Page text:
17. OMG Where to begin. A Shot in the Dark is IMO the best of the Pink Panther Movies. This clip is loaded with funny bits from beginning to end. I will start at the beginning. Clouseau is in love with Maria Gambrelli (suspected of murder) so he is uptight when questioning Monsieur Ballon, Maria's lover. The fumbling of words (rit of fealous jage) is not just funny as a Spoonerism, but because we know Clouseau is terribly jealous himself. He wrings the pool cue and is visibly agitated as he speaks. This is contrasted with the suave, calm George Sanders as Ballon. What's also funny about his agita
  18. Color adds to the comedy in many ways. Subtly, the light of the candle drew my attention to it, showing the wax dripping off at a slant which is a funny bit. In n the end Lucy falling into the mud is made funnier by contrasting her pink pajamas with the brown of the mud. The film is shot cinematically, which contrasts with TV. We start with a shot of Lucy, which pulls back, and moves to frame on a two shot. Though subtle, it is a more complex shot than one would see in early TV. We also have reverse angle cutting common to film, whereas TV at the time was shot more frontally, without the b
  19. It's a Mad, Mad, Mad, Mad World was an epic comedy, and the cameos in that film were great. I disagree that a cameo is a person playing themselves. While the Jack Benny may have been, most of the other cameos weren't. Rather, they were cameos where the actor played a typical type associated with themselves: Don Knotts as the nervous guy, Three Stooges as firemen (the Three Stooges comedies often featured them in various trades, like plumbers etc.), and Jerry Lewis as the crazy driver. They weren't playing themselves as much as they were playing a type of character they would usually play.
  20. I have never seen a Jaques Tati film, so i really can only guess his character from this short clip alone. To me, he seems to be a kind, gentle, friendly and patient man. We see him giving a gift to the girl who obviously wanted a tomato, we see him interacting pleasantly with the neighbors. As he walks up the labyrinth of steps and hallways to his apartment, he does so with a calm, patient manner. The adjustment of the window is funny because it is only after a bit that we realize he is trying to give the bird below some sunlight. At first we have no idea why he is fussing with the window. He
  21. Abbot & Costello's verbal style differed from the Marx Brothers in the fact that Bud was a straight man, but also was a power figure over Lou. He was gruff, criticizing, disapproving - he was always giving Lou a hard time. Lou was always bumbling and getting into situations. That dynamic between the two was consistent throughout their careers. That meant Bud would often set up the joke and Lou would give the punchline as in: "That's the bunk!" (Bud scolding) "That;s what I'm trying to tell you. That's his bunk!" (Lou's punchline) This also meant that the content of the verbal slapstick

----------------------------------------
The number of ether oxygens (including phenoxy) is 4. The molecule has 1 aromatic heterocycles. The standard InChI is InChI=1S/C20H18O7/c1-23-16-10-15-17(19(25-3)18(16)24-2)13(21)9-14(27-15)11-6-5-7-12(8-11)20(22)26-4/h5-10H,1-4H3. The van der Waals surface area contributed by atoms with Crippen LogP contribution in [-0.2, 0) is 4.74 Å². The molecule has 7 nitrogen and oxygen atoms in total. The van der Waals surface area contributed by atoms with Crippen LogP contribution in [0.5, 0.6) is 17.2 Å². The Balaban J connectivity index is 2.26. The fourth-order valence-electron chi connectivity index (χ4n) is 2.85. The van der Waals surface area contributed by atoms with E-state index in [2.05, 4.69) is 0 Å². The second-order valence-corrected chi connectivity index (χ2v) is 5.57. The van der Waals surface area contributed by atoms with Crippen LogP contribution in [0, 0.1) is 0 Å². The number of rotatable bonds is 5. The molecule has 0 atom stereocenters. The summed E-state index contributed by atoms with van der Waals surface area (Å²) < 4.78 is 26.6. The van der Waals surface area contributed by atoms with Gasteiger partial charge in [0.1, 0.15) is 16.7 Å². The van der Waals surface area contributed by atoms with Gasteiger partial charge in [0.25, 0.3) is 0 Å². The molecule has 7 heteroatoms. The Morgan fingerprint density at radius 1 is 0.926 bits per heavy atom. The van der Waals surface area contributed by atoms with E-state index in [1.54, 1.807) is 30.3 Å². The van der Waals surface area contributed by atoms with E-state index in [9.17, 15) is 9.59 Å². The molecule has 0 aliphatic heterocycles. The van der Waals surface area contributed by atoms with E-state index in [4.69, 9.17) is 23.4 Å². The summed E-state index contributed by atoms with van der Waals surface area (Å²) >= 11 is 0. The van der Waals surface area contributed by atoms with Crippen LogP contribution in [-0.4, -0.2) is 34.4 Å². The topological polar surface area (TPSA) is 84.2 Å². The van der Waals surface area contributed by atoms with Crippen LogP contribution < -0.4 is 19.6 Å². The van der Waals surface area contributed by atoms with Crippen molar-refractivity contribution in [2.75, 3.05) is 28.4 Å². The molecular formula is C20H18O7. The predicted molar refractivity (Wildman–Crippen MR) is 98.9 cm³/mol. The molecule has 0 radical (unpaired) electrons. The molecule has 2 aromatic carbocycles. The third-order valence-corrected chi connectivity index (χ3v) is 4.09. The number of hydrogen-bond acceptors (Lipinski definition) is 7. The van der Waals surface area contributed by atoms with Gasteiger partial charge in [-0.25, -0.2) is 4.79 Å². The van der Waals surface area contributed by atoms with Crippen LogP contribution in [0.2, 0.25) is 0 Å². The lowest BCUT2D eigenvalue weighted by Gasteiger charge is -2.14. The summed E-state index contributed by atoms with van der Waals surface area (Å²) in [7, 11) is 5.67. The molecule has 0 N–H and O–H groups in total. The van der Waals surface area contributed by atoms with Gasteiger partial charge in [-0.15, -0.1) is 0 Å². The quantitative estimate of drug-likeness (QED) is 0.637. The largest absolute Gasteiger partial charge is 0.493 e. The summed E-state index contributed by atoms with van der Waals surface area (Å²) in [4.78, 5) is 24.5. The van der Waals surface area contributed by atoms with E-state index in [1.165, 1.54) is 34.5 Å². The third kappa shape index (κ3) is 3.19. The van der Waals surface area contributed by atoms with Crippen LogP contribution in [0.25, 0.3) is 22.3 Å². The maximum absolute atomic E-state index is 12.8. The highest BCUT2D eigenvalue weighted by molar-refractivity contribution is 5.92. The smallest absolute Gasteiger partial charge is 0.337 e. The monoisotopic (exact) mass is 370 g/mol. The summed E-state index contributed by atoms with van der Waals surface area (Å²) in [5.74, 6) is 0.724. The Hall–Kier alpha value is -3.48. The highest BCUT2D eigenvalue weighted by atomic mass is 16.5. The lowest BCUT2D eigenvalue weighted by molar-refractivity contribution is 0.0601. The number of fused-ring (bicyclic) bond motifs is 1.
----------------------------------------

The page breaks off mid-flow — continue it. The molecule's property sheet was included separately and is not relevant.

22. Lloyd again shows his style to be a more normal person, and we can relate to him being enamored of a celebrity. He takes what we would do in the situation - probably constantly looking at the rear view mirror - and exaggerates it by actually turning around. The projection screen stuff matches up pretty well, selling the gag. And Babe Ruth comes of genuinely flustered. Brown fishing through the puddle is great. What can you say about Leslie Nielson? That gag keeps going on and on too. I think the next one he starts yelling 'STEEEE-RIKE!!' before the ball even goes over the plate. The TV
  23. I found the comedy in the Charlie Chase more situational. There wasn't a verbal sparring or clever dialogue skit. He talked out of the side of his mouth from the situation, and talked funny to the Pip when she comes up behind him, but there was no verbal routine or play on words. The Marx Brothers seem to have a lot of sparring between people. Sometimes between Groucho and Chico, sometimes between a Marx Brother and a straight man. But the comedy comes from the back and fourth - the way one responds to the other. W.C. Fields the comedy is all on him and what he says, much of which is an asid
  24. The Marx Brothers scene does fit the definition of verbal slapstick: -the comeback that turns the first speaker's words around, insipid verbosity that turns the speaker's own words against himself (all this talk of first party second party etc). -one-liners (that's why I didn't say anything) -puns (you should have been at the first party) -outrageous metaphors (long arms = baboon) -malapropisms (sanity clause / Santa Claus) -foreign accents (Chico's exaggerated Italian accent). there are some subtle characteristic gags, such as the double take, which Groucho uses. The double take i
  25. First time seeing Charley Chase The comedy does match the criteria for slapstick, but it is not as extreme as we saw in the silents. We see exaggeration in the reactions to the squirting water, and in the body language when the Pip comes up to Chase. This exaggeration also includes exaggeration of sound, in the Pip's highly flighty talk and Chase saying 'Amy McPhoison'. We also see the exaggeration in the beginning as Chase tries to talk sideways so as not to show her his breath. It's physical - the squirting water, the shaving scene - but still not as extreme as we might see in a Chapli